About the project

Relevance of the project

GreenChambers Erasmus+ project is a project aimed at providing Chambers of Commerce with higher capacity to assess their SME members in the development
of Environmental, Social and Governance (ESG) strategies. The priority addressed is the adaptation of the VET to labour market needs. The idea of the project arises from the shared concerned among the chambers involved in this project regarding the assessment that they provide to their members in the ESG field.
It is widely accepted that SMEs need immediate support to move to sustainable practices to become more competitive and resilient.

SMEs are aware of this need and know that a proper ESG strategy would help them increasing their performance, get certified, and better their image. Many have already engaged in a sustainability journey, but they struggle at the time of fulfilling this duty as they lack method, clear strategy and, above all, knowledge. Chambers face a growing demand from their members in this field. However, our needs analysis shows their lack of capacity to deliver assessment in ESG. Existing training is limited, often outsourced, and addresses specific needs such as resources efficiency, carbon footprint or circular principles, without the holistic business approach needed. Our project intends to fill the skill gap among Chambers’ staff to enable them to deliver proper training in the ESG field.

Relevance of the project

In GreenChambers, the Chambers’ staff will engage in a joint activities fostering the use of VET (vocational education and training) and collaboration among the actors in the local communities. Thus, the 2nd priority addressed by this project is contributing to innovation in VET. This project uses VET in a train the trainer dimension to answer a very specific need of Chambers to better their services, with an important impact, as it will better the ESG strategies of numbers of SMEs, thanks to the exploitation and networking. The method will promote practical learning, to encourage peer learning among staff and to develop concrete ESG strategies with direct application in SMEs, allowing learners to build on their own working experience, as they will be invited to apply the ESG to themselves as well.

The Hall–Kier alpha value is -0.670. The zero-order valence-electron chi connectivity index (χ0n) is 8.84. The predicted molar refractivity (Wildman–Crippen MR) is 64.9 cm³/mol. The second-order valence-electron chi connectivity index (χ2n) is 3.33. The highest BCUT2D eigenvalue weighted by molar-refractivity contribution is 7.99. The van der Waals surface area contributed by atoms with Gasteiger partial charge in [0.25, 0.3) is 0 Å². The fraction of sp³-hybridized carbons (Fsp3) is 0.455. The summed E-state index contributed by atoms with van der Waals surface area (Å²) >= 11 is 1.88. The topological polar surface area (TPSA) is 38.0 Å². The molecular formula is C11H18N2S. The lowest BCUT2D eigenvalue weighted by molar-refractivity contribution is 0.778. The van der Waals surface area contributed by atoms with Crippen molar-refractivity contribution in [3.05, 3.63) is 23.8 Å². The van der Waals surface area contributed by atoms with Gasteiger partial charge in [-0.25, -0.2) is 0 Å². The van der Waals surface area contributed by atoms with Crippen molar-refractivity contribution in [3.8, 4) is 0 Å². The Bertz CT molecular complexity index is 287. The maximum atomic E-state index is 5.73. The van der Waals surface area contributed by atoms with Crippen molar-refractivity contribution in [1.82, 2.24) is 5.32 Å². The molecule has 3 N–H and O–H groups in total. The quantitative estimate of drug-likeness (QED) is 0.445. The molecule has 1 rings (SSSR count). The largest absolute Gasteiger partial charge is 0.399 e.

As the main topic of GreenChambers is the development of ESG strategies, our third and main priority is the environment and fight against climate change.
To prepare for the challenges and opportunities of a greener economy and to support the goals of the EU Green Deal in creating growth and jobs, EU SMEs need advice and education in preparing for a low carbon economy and a changing financial and reporting environment, to build greater resilience and become more competitive. We will thus promote and accompany the SMEs transformation by offering them tailored resources on their journey toward more sustainable business practices, helping them to reduce their environmental impact, by optimising their use of resources thanks to the development and implementation of whole ESG strategies.

Motivation